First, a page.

Camping will be reintroduced on parts of Stockton Beach from next month as part of a trial program aimed at making the beach a sustainable eco-tourism asset.
Camping on the beach has been banned since 2012 after significant damage occurred to the dune system following a massive storm.
Worimi Conservation Lands Board of Management, which manages the coastal stretch, will launch the ‘Ganyamalbaa Camping Trial’ on February 1.
Unlike the previous arrangement where camping was free and unrestricted, the ‘Ganyamalbaa Camping Trial’ will initially be restricted to 15 camp sites accommodating up to eight campers per site.
The number of camp sites may be expanded to 26 if the trial is successful.
“Camping will be introduced in stages as a ‘trial’ to allow the board to monitor impacts and adapt their camping plan as needed,” an information brochure about the trial says.
“Monitoring and adapting the approach to camping will give it the best chance of becoming a sustainable long-term visitor experience.”
“The ongoing monitoring program will track impacts and enable the best chance of camping becoming a long-term visitor experience.”
The condition of cultural sites, the frontal dune and vegetation will be monitored closely.
Visitor behaviour including increases in illegal camping will also be assessed, as will the project’s financial sustainability.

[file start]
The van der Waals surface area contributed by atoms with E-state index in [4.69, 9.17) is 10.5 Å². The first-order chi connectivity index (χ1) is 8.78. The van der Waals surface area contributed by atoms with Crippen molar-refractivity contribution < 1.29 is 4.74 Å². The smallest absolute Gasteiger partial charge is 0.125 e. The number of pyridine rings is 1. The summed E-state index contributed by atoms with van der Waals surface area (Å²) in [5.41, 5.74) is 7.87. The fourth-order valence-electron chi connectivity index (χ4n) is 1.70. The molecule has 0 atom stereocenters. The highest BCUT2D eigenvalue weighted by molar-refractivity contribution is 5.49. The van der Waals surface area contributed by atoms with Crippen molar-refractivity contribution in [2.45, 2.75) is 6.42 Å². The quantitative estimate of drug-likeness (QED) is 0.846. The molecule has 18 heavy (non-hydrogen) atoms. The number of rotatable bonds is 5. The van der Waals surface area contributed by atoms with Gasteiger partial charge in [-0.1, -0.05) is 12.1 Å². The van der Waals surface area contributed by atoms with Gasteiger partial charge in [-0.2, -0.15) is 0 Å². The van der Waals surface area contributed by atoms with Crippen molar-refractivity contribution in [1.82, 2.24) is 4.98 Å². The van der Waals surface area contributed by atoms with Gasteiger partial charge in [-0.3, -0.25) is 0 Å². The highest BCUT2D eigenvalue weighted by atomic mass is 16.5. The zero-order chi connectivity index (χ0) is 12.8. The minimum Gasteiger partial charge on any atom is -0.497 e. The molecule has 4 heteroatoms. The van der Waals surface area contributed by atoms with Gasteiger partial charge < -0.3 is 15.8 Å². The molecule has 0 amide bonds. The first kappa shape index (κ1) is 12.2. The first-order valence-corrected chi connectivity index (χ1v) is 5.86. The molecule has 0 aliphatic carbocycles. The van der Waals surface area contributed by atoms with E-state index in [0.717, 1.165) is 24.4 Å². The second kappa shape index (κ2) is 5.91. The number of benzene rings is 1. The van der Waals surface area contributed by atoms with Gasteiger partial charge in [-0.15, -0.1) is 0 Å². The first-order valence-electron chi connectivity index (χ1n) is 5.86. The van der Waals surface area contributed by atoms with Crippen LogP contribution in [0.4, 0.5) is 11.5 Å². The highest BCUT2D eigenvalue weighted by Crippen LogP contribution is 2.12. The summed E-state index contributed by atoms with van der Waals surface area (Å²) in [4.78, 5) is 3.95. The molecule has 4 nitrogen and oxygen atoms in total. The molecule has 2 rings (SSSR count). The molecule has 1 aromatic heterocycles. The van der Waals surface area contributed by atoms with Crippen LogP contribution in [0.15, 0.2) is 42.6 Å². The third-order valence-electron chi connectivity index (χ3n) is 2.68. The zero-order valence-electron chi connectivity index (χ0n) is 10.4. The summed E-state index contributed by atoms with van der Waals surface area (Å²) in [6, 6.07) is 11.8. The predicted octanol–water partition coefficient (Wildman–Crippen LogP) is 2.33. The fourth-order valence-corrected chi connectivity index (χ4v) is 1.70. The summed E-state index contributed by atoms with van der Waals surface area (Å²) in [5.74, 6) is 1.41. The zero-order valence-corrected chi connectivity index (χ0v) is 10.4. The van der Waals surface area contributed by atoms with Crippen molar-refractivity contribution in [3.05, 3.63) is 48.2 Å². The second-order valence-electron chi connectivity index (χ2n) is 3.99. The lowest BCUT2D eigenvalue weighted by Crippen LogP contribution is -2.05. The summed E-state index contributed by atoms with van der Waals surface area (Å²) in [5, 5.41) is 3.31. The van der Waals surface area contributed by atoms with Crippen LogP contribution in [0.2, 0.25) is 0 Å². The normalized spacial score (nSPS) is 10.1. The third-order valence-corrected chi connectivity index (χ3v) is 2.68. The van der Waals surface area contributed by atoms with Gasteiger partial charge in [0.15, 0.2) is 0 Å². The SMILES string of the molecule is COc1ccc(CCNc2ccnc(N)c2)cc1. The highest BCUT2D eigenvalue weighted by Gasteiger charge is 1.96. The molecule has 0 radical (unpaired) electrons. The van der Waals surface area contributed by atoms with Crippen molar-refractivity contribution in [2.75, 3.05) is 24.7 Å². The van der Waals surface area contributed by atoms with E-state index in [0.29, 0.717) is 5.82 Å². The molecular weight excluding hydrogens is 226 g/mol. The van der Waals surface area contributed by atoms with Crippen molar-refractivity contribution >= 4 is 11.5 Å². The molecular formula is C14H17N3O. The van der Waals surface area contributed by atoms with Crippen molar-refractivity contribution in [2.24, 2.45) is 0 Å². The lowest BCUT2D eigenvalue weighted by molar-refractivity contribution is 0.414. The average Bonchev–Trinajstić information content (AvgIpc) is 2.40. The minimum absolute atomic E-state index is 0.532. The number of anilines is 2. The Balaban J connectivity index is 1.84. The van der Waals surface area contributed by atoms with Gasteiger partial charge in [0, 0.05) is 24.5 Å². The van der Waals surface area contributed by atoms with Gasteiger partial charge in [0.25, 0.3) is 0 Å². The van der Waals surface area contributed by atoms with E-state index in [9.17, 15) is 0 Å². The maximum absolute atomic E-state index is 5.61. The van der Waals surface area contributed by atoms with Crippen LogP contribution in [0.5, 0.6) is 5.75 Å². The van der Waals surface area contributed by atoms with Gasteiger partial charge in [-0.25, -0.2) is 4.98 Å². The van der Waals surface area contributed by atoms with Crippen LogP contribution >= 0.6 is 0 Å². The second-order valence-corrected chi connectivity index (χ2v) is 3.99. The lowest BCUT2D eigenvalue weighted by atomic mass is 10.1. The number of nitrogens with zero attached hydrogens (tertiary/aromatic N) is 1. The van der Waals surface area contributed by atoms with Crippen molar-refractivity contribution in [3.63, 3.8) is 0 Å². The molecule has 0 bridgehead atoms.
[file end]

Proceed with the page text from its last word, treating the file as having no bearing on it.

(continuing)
Online bookings for the camping trial will open on the 1 February 2019, with camping to commence from the 15 February 2019.
Fees to camp at Ganyamalbaa will be: base site fee (2 adults) $33.00, extra adult $16.50, child $8.00 and infants (0-4) free
Beach vehicle permits are required for vehicle entry to the Worimi Conservation Lands and are not included in the camping fee.
The location of the camping area was chosen due to the minimal number of cultural sites in the area, the close proximity of the recreational vehicle area, and the easy access from the Lavis Lane and Fern Bay four-wheel drive entrances.
The Worimi Conservation Lands Board presently has a $14million eco-tourism development before Port Stephens Council.
The project to be built near Lavis Lane would generate revenue from 4WD tours, among other activities.
Four wheel drive permits for the beach also increased on January 1 from $30 to $88.
The board said it was the first time permit fees had increased since the group was established a decade ago.
It would also bring the cost of a permit in line with similar areas.